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Writing to the Grub4dos' keyboard buffer possible?

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#26 deomsh

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Posted 18 May 2021 - 05:15 PM

Sorry, too late already to edit my previous post.

 

While testing sub-routines from this post in the text-editor I'm working on, I found writing to 'num_hist' not always desirable, because in the way I use the History Buffer, the buffer became relatively fast 'full'.

 

So I added two lines to ':add_hist' to NOT change 'num_hist' if the History Buffer is supposed to be 'full'. Without these lines there are no problems so far, but I think it's 'good' if 'num_history' reflects the actual number of entries in the History Buffer. :lol:

 

Revised sub-routine ':add_hist':

:add_hist
setlocal && set * && set NHistory=%NHistory%
if not exist NHistory && endlocal && echo Abort: NHistory not found && pause --wait=7 && goto :eof
read %NHistory% > nul &; set /A numhist=%@retval% > nul &; echo num_history found: %numhist%
cat --skip=0x3EC4BC --locate=\x00\x00\x00\x00 --length=0x4 (md)0x0+0x1F63 > nul &; set /a histroom=%?% > nul
if not %histroom%>=1 && set /a numhist=%numhist% > nul &; echo History Buffer is full, 'num_history' stays at %numhist% entry's && pause --wait=7 && endlocal && goto :eof
set /A numhist=%numhist%+0x1 > nul &; echo num_history to write %numhist% - histroom=%histroom%
call :cnvBE2LE "%numhist%"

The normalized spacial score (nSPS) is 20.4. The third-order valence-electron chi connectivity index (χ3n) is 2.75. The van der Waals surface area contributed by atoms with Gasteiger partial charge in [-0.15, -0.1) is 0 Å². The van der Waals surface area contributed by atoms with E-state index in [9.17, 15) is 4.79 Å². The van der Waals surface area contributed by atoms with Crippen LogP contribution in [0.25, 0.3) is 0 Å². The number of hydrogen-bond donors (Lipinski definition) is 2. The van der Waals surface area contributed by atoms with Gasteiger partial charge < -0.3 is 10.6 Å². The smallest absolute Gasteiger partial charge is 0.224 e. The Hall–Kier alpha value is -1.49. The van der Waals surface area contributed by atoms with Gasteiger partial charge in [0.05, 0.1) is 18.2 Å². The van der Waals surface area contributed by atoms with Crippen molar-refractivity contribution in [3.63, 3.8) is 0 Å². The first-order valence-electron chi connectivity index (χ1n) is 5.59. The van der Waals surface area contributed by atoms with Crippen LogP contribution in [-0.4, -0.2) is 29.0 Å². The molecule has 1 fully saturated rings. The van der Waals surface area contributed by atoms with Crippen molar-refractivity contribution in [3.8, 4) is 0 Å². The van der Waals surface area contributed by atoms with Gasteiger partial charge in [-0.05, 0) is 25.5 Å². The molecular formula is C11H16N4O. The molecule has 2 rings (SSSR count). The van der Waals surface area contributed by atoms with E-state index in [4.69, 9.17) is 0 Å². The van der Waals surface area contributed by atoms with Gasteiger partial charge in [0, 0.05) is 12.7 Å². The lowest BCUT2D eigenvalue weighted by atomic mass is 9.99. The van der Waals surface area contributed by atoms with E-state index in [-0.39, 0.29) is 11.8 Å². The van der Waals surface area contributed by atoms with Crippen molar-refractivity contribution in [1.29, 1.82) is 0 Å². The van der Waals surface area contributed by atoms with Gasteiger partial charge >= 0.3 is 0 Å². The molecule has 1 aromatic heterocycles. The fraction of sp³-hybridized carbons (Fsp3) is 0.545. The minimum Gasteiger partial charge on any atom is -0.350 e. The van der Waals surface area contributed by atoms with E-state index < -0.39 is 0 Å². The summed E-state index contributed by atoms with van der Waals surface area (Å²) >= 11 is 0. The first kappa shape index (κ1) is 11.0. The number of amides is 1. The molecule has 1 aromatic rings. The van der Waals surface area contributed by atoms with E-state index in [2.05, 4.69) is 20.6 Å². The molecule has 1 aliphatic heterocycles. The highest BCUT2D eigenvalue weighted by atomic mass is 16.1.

if not exist valueLE && endlocal && echo Abort: can not write num_history to NHistory && pause --wait=7 && goto :eof
write --offset=%NHistory% --bytes=4 (md)0x0+0x1D00 %valueLE% > nul
read %NHistory% > nul &; set /A numhist=%@retval% > nul &; echo num_history written: %numhist%
cat --hex --skip=%NHistory% --length=0x4 (md)0x0+0x1D00
endlocal && set /a numhist=%numhist% > nul
goto :eof

BTW lines 5 and 6 are the new ones, compared to previous post. Entry-length in the History Buffer is four bytes at minimum. So if four 'zero'-bytes are NOT found at the end of the History Buffer, the call to ':add_history' ends.



#27 Wonko the Sane

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Posted 18 May 2021 - 07:51 PM

Should be possible to do that "mathematically" instead of "textually", something loosely like:

https://www.microchi...FindPost/385301

 

BUT I don't thiink it will be faster nor more compact and shift, and, etc. operators AFAICR are "tricky" to use in grub4dos, I seem to remember that Steve6375 did some experiments to find the details for the exact syntax, some operators allow spaces, some do not.

 

:duff:

Wonko



#28 deomsh

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Posted 19 May 2021 - 10:04 AM

Wonko, thanks a lot!
I agree, my text-based approach is a 'poormans' solution, but I thought it's needed because of the \x..\x..\x..\x.. format I'am using with 'write'.
I think your bit-shifting approach wouldn't be helpfull in this direction.